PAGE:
President Bush sought to make developing clean-burning hydrogen fuel cells to power cars a high priority in his State of the Union address last January. Since then, the plan, calling for spending $1.2 billion in federal money on hydrogen fuel research over five years, ran into criticism for being too expensive and too far off in the future to be a credible alternative to conventional fuel.
But this month the fuel-cell research program got a huge boost in credibility when the National Science Foundation, a prestigious independent government agency, donated a $210,000 grant to the University of South Carolina's hydrogen research center, which has partnered with the Savannah River Site to make hydrogen fuel cells a reality. Eleven industrial partners will now contribute $1.2 million to the project.
The fuel cells combine hydrogen and oxygen to create a chemical reaction that produces electricity, heat and water vapor. Researchers say the technology, when fully developed, could rid air pollution from energy production and be a new energy source for vehicles and power plants.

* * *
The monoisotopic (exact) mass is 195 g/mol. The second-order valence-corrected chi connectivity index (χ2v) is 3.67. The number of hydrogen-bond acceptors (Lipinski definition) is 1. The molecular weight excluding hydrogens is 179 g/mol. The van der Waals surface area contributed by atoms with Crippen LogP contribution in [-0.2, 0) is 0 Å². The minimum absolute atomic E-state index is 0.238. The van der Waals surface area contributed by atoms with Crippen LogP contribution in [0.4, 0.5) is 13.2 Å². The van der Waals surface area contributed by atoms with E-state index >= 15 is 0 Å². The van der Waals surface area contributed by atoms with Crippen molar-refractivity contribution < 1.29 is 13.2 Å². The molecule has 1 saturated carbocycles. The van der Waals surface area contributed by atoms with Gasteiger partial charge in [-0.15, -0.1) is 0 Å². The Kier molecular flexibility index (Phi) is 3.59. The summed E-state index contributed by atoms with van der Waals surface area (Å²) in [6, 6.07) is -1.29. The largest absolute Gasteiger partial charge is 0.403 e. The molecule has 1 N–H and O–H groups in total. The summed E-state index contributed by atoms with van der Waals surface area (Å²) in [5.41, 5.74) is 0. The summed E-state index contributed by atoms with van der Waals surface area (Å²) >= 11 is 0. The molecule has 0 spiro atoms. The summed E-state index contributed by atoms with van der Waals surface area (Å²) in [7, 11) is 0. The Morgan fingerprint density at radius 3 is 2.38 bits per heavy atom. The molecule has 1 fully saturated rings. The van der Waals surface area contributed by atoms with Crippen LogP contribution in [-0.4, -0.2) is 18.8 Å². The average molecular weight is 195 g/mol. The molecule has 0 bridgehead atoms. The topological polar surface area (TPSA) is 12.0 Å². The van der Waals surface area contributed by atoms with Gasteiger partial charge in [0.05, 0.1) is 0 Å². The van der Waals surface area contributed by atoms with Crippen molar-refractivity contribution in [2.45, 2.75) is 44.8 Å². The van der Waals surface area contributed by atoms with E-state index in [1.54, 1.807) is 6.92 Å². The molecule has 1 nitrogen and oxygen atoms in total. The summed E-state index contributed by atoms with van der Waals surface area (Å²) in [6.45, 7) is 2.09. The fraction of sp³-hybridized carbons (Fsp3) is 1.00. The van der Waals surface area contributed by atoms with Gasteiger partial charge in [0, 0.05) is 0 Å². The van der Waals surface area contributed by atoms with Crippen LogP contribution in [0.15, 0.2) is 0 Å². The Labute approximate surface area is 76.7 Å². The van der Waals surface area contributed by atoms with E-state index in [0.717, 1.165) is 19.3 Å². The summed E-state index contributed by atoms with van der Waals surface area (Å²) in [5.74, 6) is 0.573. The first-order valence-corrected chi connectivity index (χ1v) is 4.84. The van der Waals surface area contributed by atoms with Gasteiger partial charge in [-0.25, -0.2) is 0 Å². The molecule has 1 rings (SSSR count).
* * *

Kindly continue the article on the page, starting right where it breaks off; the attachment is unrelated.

But if fuel-cell research excites scientists and researchers, it's making regional economic development officials positively ecstatic. The South Carolina Hydrogen Coalition envisions new missions and hundreds, possibly thousands, of jobs at SRS, rooted in a new state-based technology that will have an annual $10 billion impact on the nation.
Far-fetched? Not according to chemical engineer Professor John Van Zee, director of the USC research center, who says that hydrogen technology is about where computer technology was in the early '80s - and that it could be just as big.
This much is sure: If you don't dream big, you won't hit it big. Hydrogen technology is a big dream, but not an unrealistic one.